It was a classic case of putting their foot in their mouth for crypto wallet firm Ledger thanks to its support team’s claim that, technically, it has always been possible to develop firmware that can be used for key extraction. This essentially allows Ledger to extract users’ keys.

Ledger’s tech people made the claim in a now-deleted post on Twitter.

The support team made the claim when it replied to customer concerns about how the company could make client assets vulnerable if it wants to.

In the now-deleted statement, Ledger representatives declared that customers have long trusted the firm not to deploy potentially harmful firmware whether they knew it or not. The statement went on to say that, at the end of the day, anyone using hardware or digital wallet solutions needs to trust developers to build and maintain security solutions for their assets.

Damage Control

Charles Guillemet, Ledger’s chief technology officer, quickly had the posts deleted, going on Twitter to clear the situation and essentially downplay what was previously said.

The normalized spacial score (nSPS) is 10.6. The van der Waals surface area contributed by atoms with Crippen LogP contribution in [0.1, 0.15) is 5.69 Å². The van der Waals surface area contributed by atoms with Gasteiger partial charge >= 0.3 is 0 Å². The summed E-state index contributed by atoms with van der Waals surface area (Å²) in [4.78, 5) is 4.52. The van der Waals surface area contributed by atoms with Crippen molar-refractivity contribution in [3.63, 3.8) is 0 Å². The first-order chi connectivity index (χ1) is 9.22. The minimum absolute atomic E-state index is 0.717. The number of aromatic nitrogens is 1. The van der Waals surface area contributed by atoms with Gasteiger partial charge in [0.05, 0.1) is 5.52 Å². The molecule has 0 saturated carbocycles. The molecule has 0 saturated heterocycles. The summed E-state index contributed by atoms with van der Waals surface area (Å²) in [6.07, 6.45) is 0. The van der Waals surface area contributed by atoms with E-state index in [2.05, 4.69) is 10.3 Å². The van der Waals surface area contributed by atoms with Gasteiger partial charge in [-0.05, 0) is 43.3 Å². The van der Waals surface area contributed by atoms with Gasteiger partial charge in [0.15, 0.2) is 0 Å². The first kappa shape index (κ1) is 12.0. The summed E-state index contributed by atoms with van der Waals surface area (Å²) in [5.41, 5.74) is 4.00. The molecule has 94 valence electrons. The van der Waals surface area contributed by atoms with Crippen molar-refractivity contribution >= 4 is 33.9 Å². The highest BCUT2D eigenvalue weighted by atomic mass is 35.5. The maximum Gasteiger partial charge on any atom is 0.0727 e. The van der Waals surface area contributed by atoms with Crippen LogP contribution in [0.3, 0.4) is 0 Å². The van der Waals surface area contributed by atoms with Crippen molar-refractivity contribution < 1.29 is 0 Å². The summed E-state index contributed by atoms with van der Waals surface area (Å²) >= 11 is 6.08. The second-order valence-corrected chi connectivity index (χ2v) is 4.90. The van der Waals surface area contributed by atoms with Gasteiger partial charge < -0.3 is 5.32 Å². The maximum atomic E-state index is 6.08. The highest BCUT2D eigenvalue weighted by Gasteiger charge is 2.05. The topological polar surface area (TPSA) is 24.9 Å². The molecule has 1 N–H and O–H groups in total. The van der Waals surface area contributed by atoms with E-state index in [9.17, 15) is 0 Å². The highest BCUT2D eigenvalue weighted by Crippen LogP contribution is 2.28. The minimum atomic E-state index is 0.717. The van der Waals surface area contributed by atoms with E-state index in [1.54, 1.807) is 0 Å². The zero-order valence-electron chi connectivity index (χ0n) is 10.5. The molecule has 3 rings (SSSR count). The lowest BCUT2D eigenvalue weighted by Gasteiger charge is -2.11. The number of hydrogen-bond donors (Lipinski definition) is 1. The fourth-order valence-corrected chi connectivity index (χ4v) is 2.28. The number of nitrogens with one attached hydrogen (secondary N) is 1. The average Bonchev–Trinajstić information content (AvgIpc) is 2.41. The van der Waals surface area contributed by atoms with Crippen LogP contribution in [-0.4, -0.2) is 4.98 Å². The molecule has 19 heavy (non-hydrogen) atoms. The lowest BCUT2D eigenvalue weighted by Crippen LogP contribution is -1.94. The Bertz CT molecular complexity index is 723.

Likewise, a spokesperson for the company reached out to media outlets to explain that Ledger cannot extract user keys. Likewise, any action related to accessing such keys requires prior approval from customers.

A Questionable Service

The main point of contention here is the company’s new service Recover, following claims that the service goes against Ledger’s privacy and security standards.

While entirely optional, this recovery service allows users to back up a string of words called a seed recovery phrase with third parties, encrypting the phrase in fragments for improved security.

Users have since expressed concerns about how splitting such keys with third-party providers could make them more vulnerable. In turn, this goes against the main reason why people use hardware wallets in the first place.

Ledger execs say that this is actually a popular backup option, as the possibility of such assets becoming irrecoverable through the misplacement of random words may be a deterrent to those interested in getting into crypto.

Ledge chief executive Pascal Gauthier has argued that such solutions are what customers will expect in the future and will be what serve as a gateway for more people to invest in cryptocurrencies.